Like her breakthrough novel, The History of Love, Nicole Krauss's Great House (Viking, £16.99) is about a search. It is full of mysteries and suspense, building towards one of the great climaxes in contemporary fiction. The central idea of the novel haunts me almost a year after
I first read it.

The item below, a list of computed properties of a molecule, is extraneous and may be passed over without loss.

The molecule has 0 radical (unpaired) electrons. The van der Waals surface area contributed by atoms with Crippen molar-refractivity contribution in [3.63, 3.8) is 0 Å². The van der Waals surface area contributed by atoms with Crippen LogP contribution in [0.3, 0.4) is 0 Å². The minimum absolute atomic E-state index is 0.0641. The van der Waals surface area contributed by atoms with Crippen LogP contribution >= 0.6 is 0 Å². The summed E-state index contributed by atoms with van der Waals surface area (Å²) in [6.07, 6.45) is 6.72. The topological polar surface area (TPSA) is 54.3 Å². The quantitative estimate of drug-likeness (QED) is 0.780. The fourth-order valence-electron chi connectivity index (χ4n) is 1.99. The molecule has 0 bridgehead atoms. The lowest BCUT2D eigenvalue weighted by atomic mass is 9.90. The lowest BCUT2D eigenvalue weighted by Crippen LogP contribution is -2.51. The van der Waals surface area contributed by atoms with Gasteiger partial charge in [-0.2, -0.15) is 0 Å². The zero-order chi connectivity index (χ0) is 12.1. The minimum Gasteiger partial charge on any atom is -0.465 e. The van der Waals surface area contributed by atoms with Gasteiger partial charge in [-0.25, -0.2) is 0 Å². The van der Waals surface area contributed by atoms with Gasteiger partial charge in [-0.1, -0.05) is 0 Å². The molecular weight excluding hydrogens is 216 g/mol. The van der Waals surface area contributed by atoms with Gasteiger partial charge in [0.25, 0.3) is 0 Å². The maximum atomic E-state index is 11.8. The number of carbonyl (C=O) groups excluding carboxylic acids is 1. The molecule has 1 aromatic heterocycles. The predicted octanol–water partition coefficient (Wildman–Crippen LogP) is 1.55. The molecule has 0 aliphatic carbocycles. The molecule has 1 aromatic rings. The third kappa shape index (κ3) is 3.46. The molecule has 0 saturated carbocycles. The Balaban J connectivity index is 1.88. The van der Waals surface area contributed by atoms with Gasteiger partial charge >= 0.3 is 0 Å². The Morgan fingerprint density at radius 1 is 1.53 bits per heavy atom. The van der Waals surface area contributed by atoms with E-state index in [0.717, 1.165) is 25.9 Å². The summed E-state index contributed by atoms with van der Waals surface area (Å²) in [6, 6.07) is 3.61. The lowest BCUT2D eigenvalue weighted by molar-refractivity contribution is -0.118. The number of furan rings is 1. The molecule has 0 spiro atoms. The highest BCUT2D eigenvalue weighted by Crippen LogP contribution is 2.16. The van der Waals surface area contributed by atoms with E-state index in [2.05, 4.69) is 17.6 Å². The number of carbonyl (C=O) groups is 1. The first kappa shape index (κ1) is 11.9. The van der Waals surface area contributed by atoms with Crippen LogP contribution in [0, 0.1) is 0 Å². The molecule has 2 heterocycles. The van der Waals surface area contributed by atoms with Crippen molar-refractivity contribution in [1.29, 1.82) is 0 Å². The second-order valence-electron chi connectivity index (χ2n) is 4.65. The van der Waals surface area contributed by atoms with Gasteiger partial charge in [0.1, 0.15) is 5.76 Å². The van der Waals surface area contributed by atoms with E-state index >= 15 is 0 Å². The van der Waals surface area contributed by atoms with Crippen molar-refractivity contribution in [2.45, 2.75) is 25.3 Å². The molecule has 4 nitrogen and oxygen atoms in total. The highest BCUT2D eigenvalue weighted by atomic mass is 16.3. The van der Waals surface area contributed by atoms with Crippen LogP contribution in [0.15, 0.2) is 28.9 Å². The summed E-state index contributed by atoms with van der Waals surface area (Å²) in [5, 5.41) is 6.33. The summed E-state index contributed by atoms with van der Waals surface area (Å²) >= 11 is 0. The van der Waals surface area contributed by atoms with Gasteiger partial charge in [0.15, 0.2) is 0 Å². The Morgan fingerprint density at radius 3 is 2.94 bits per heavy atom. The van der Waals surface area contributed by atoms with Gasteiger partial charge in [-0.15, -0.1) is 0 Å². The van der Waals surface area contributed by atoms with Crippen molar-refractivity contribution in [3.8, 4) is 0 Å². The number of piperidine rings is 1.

Fred Halliday's book of essays Political Journeys (Saqi Books, £14.99) is an indispensable guide to the historical event of the year - the Arab spring. But, above all, it is a passionate defence of what should be our core values: universalism, human rights, secularism and humanitarianism. Halliday died last year. The book is an invaluable reminder of one of the most thoughtful and humane figures on the international left. Finally, Radio 4 introduced a larger audience to Vasily Grossman's masterpiece Life and Fate (Vintage Classics, £9.99), one of the great novels of the 20th century. For once, the hype was right. It is that good.